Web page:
22.3 China NGOs

While NGOs are fully part of the architecture for service provision, governance, and advocacy in many countries, they have a more restricted and different role in China. There has been rapid growth of the civil society sector in China in the last 20 years. As of 2016, there were approximately 7000 foreign NGOs in China and many times more domestic NGOs—roughly 675,000 that were registered and perhaps as many as three million unregistered (Hsu et al. 2016). In other countries NGOs often deliver direct services, but in China, the government system is the main provider of health and other social services to its vast population. As the number of Chinese NGOs has expanded, some have assumed roles in service delivery in partnership with government, but most operate as research organizations and as advocacy groups on issues like the environment, energy policy, HIV/AIDS, consumer rights, legal reform, and other issues of social and political concern. Many of these organizations are linked to global and transnational networks, which have provided important support both financially and on strategy development, often in collaboration with global agencies and bilateral and multilateral donors.

Unique to China is the GONGO sector—government-sponsored NGOs. These parastatal agencies operate under the leadership of respective technical ministries or Party-led organizations, and they are often led by former government officials. Many receive government funding to carry out community-based or donor-funded initiatives through their networks at province and local levels.

The NGO sector in China is highly restricted and governed by laws and regulations aimed at preventing anti-government political actions. The registration process for independent Chinese NGOs has involved registration with the Ministry of Civil Affairs, which has included identification of a sponsoring government agency and a minimum amount of operating capital. Requirements for social organizations include having an office, professional employees, and funds of 30,000 RMB, while requirements for “people-run non-enterprise” organizations include having an office, professional employees, and funds of 30,000–50,000 RMB. Many NGOs do not bother to officially register with the Ministry of Civil Affairs and operate either without any registration or register as a company, a much easier path to legal status. Some service-providing NGOs work closely with government agencies or with GONGOs either through direct contract work or as members of advisory and governance boards, like the Global Fund’s CCM. But other NGOs, especially those doing advocacy or research, can be viewed with suspicion by government leaders, especially at the local level, who see them as outside government supervision and authority structures. There are restrictions on establishing nationwide networks (except for GONGOs).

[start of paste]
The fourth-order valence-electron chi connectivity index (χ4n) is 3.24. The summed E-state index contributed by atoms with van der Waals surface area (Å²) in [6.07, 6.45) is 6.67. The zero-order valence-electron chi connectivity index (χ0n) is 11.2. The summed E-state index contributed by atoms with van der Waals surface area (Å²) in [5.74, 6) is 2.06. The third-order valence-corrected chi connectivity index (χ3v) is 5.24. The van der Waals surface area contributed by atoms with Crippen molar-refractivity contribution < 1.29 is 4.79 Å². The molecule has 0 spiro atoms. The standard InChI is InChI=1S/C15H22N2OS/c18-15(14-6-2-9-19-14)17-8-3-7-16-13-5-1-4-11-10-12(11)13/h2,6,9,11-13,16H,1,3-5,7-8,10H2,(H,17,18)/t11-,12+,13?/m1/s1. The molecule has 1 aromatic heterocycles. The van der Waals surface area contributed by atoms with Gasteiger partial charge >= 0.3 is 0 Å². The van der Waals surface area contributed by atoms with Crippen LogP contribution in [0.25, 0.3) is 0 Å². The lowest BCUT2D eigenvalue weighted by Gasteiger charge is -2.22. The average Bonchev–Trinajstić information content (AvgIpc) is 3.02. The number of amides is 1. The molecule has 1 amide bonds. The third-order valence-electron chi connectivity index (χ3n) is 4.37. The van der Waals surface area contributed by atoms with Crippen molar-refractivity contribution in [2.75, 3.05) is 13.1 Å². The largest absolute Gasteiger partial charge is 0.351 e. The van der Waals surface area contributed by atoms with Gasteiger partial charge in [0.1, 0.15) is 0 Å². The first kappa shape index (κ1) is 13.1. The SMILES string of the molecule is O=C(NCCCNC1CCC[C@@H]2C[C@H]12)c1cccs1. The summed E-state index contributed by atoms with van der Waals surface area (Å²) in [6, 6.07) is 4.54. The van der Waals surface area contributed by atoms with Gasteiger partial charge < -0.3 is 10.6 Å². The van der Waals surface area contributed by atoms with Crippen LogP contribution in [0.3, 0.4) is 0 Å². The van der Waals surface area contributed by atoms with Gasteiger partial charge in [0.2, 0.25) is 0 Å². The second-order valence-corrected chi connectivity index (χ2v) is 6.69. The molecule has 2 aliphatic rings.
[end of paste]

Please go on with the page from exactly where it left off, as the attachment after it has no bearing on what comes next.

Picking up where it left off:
A new law, which went into effect at the start of 2017, has shifted oversight of foreign NGOs from the Ministry of Civil Affairs to the Public Security Bureau, a move that will likely increase local mistrust. Under the new law, foreign NGOs are subjected to close scrutiny by the government and by police who have been given the right to question workers, inspect and close offices, review documents, and seize assets. Only a fraction of foreign NGOs in China has yet re-registered under the new law, and it is expected that some will instead pull out of the country (Gan 2017).